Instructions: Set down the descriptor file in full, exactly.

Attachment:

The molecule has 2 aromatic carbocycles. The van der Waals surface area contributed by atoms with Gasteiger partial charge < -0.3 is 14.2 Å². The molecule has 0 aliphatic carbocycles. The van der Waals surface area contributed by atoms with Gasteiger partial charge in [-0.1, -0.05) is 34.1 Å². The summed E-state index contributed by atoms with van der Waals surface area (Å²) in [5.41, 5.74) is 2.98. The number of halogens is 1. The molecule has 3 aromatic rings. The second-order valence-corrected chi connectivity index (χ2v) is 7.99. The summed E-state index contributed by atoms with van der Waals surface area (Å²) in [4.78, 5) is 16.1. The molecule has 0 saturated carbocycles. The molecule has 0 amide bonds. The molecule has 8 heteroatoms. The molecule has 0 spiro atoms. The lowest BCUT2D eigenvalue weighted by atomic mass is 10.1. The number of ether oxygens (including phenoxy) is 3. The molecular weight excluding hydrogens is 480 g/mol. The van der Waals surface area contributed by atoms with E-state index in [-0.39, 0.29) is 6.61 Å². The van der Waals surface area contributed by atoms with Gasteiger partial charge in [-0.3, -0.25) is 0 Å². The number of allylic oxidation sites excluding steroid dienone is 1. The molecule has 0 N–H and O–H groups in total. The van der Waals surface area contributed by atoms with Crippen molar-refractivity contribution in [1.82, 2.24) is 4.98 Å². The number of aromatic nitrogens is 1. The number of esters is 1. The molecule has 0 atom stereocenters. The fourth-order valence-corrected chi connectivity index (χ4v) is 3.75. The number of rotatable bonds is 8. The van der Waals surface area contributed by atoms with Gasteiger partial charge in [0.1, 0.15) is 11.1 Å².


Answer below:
The molecule has 2 aromatic carbocycles. The van der Waals surface area contributed by atoms with Gasteiger partial charge < -0.3 is 14.2 Å². The molecule has 0 aliphatic carbocycles. The van der Waals surface area contributed by atoms with Gasteiger partial charge in [-0.1, -0.05) is 34.1 Å². The summed E-state index contributed by atoms with van der Waals surface area (Å²) in [5.41, 5.74) is 2.98. The number of halogens is 1. The molecule has 3 aromatic rings. The second-order valence-corrected chi connectivity index (χ2v) is 7.99. The summed E-state index contributed by atoms with van der Waals surface area (Å²) in [4.78, 5) is 16.1. The molecule has 0 saturated carbocycles. The molecule has 0 amide bonds. The molecule has 8 heteroatoms. The molecule has 0 spiro atoms. The lowest BCUT2D eigenvalue weighted by atomic mass is 10.1. The number of ether oxygens (including phenoxy) is 3. The molecular weight excluding hydrogens is 480 g/mol. The van der Waals surface area contributed by atoms with E-state index in [-0.39, 0.29) is 6.61 Å². The van der Waals surface area contributed by atoms with Gasteiger partial charge in [-0.3, -0.25) is 0 Å². The number of allylic oxidation sites excluding steroid dienone is 1. The molecule has 0 N–H and O–H groups in total. The van der Waals surface area contributed by atoms with Crippen molar-refractivity contribution in [1.82, 2.24) is 4.98 Å². The number of aromatic nitrogens is 1. The number of esters is 1. The molecule has 0 atom stereocenters. The fourth-order valence-corrected chi connectivity index (χ4v) is 3.75. The number of rotatable bonds is 8. The van der Waals surface area contributed by atoms with Gasteiger partial charge in [0.1, 0.15) is 11.1 Å².